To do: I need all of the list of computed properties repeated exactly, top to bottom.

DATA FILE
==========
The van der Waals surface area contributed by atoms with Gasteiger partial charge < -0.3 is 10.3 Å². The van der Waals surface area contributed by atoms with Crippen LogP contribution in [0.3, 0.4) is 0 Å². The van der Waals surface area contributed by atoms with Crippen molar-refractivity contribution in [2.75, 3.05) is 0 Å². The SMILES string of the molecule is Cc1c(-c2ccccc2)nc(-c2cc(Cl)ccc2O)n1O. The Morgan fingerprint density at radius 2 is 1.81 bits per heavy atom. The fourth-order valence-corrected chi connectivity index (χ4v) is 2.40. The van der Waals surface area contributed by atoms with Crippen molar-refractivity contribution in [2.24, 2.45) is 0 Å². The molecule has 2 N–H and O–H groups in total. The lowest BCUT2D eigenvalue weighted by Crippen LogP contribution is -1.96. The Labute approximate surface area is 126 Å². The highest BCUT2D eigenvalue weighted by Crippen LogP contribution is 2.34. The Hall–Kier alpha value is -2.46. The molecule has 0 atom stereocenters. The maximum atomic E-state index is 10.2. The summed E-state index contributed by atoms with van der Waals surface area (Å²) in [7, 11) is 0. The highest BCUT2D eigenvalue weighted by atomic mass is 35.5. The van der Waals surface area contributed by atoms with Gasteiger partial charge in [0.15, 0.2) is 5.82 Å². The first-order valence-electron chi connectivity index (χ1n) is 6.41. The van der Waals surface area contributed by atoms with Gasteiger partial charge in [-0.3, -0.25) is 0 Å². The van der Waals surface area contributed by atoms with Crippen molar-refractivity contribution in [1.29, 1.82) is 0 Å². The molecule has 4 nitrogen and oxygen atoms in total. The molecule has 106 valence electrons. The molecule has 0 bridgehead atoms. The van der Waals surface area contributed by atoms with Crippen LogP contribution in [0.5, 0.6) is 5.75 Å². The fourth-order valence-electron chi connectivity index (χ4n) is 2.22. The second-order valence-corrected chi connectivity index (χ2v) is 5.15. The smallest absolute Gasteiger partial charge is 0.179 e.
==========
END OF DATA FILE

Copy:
The van der Waals surface area contributed by atoms with Gasteiger partial charge < -0.3 is 10.3 Å². The van der Waals surface area contributed by atoms with Crippen LogP contribution in [0.3, 0.4) is 0 Å². The van der Waals surface area contributed by atoms with Crippen molar-refractivity contribution in [2.75, 3.05) is 0 Å². The SMILES string of the molecule is Cc1c(-c2ccccc2)nc(-c2cc(Cl)ccc2O)n1O. The Morgan fingerprint density at radius 2 is 1.81 bits per heavy atom. The fourth-order valence-corrected chi connectivity index (χ4v) is 2.40. The van der Waals surface area contributed by atoms with Crippen molar-refractivity contribution in [2.24, 2.45) is 0 Å². The molecule has 2 N–H and O–H groups in total. The lowest BCUT2D eigenvalue weighted by Crippen LogP contribution is -1.96. The Labute approximate surface area is 126 Å². The highest BCUT2D eigenvalue weighted by Crippen LogP contribution is 2.34. The Hall–Kier alpha value is -2.46. The molecule has 0 atom stereocenters. The maximum atomic E-state index is 10.2. The summed E-state index contributed by atoms with van der Waals surface area (Å²) in [7, 11) is 0. The highest BCUT2D eigenvalue weighted by atomic mass is 35.5. The van der Waals surface area contributed by atoms with Gasteiger partial charge in [0.15, 0.2) is 5.82 Å². The first-order valence-electron chi connectivity index (χ1n) is 6.41. The van der Waals surface area contributed by atoms with Gasteiger partial charge in [-0.3, -0.25) is 0 Å². The van der Waals surface area contributed by atoms with Crippen molar-refractivity contribution in [1.29, 1.82) is 0 Å². The molecule has 4 nitrogen and oxygen atoms in total. The molecule has 106 valence electrons. The molecule has 0 bridgehead atoms. The van der Waals surface area contributed by atoms with Crippen LogP contribution in [0.5, 0.6) is 5.75 Å². The fourth-order valence-electron chi connectivity index (χ4n) is 2.22. The second-order valence-corrected chi connectivity index (χ2v) is 5.15. The smallest absolute Gasteiger partial charge is 0.179 e.